WASHINGTON, D.C. -- U.S. Rep. Nick Rahall has joined the bipartisan Congressional Civil Justice Caucus.
"It is important that we continue to explore ways to improve and strengthen our civil justice system for working families and small businesses," Rahall (D-W.Va. District 3) said. "I hope the Caucus generates some new ideas that can foster compromise and unity in the Congress.
"Civil justice reform is a long-running concern that comes up session after session of Congress. Caucuses often times enable Members to get beyond the glare of the television cameras and heated floor debates and can smooth the road for innovative ideas and bipartisan cooperation.
"This year, the U.S. House of Representatives is expected to consider patent reform and medical malpractice legislation. I hope the Caucus will help to inform and shape those debates and yield some good policy initiatives."
The Civil Justice Caucus is the brainchild of Congressman Bob Goodlatte, a Republican representative from neighboring Virginia, and his colleague and co-chairman Dan Boren (D-Oklahoma). The Caucus will serve as a forum for discussing medical malpractice reform, venue reform, patent reform, federal pleading standards and other legal reform issues that affect the efficiency of our civil justice system and the vitality of our state and national economies.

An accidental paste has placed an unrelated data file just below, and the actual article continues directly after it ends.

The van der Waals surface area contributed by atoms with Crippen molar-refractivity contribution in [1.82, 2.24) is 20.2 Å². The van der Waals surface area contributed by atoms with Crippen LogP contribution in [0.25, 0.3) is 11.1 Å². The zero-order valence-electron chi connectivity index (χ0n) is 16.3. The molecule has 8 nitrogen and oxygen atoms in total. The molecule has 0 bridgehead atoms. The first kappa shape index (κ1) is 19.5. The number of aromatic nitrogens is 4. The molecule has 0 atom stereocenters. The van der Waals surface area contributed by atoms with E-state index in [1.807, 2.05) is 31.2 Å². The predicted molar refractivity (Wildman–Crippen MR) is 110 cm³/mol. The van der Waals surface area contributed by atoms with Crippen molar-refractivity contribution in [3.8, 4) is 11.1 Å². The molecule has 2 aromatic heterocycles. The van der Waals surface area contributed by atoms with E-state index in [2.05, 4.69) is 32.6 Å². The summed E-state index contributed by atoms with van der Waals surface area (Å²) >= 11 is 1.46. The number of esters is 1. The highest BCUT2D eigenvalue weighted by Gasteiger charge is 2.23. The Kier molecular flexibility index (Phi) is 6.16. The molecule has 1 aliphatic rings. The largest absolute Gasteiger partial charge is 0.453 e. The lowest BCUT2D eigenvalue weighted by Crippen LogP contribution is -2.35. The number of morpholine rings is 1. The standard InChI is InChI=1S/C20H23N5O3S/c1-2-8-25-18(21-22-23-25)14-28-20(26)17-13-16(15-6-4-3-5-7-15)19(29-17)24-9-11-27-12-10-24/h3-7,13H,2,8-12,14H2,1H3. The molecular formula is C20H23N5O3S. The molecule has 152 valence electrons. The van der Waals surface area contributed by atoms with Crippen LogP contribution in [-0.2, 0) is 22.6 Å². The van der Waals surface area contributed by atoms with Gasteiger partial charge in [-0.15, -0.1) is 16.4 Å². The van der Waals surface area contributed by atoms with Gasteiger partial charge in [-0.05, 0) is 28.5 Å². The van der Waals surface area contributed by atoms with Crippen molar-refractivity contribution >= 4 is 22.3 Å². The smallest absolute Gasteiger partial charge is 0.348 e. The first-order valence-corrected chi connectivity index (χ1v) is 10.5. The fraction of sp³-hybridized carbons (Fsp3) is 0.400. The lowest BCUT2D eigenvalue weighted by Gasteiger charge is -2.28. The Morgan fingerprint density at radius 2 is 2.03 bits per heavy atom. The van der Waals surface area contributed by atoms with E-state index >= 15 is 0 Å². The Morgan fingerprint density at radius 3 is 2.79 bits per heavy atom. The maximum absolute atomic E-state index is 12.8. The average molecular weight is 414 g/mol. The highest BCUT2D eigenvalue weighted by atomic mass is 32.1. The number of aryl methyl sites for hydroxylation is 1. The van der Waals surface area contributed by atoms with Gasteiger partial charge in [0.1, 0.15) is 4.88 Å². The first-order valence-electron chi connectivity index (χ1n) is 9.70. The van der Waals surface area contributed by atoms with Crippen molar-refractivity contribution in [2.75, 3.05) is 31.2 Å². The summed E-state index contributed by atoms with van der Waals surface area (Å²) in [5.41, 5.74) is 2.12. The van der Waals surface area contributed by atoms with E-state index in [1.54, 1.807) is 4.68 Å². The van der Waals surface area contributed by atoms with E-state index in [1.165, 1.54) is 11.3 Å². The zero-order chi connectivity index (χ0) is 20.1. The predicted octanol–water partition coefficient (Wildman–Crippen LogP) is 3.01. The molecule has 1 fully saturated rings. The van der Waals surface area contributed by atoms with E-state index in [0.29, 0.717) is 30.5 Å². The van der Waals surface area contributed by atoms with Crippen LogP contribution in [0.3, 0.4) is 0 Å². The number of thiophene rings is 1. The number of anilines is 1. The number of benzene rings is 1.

"Excessive and frivolous litigation and inefficient rules and procedures drain U.S. companies of desperately-needed resources and hinder job growth and innovation," Goodlatte has said.
He said "the cost of the U.S. tort liability system as a percentage of GDP is more than double the average cost of any other industrialized nation."
With the Civil Justice Caucus, Goodlatte and Boren hope to increase understanding in Congress, and among the general public, "of how civil justice issues affect the free enterprise system, America's global competitiveness, and businesses large and small."
The goal of the Caucus is to promote "a civil justice system that respects the rule of law and advances the United States' leadership in innovation, job creation, and economic growth."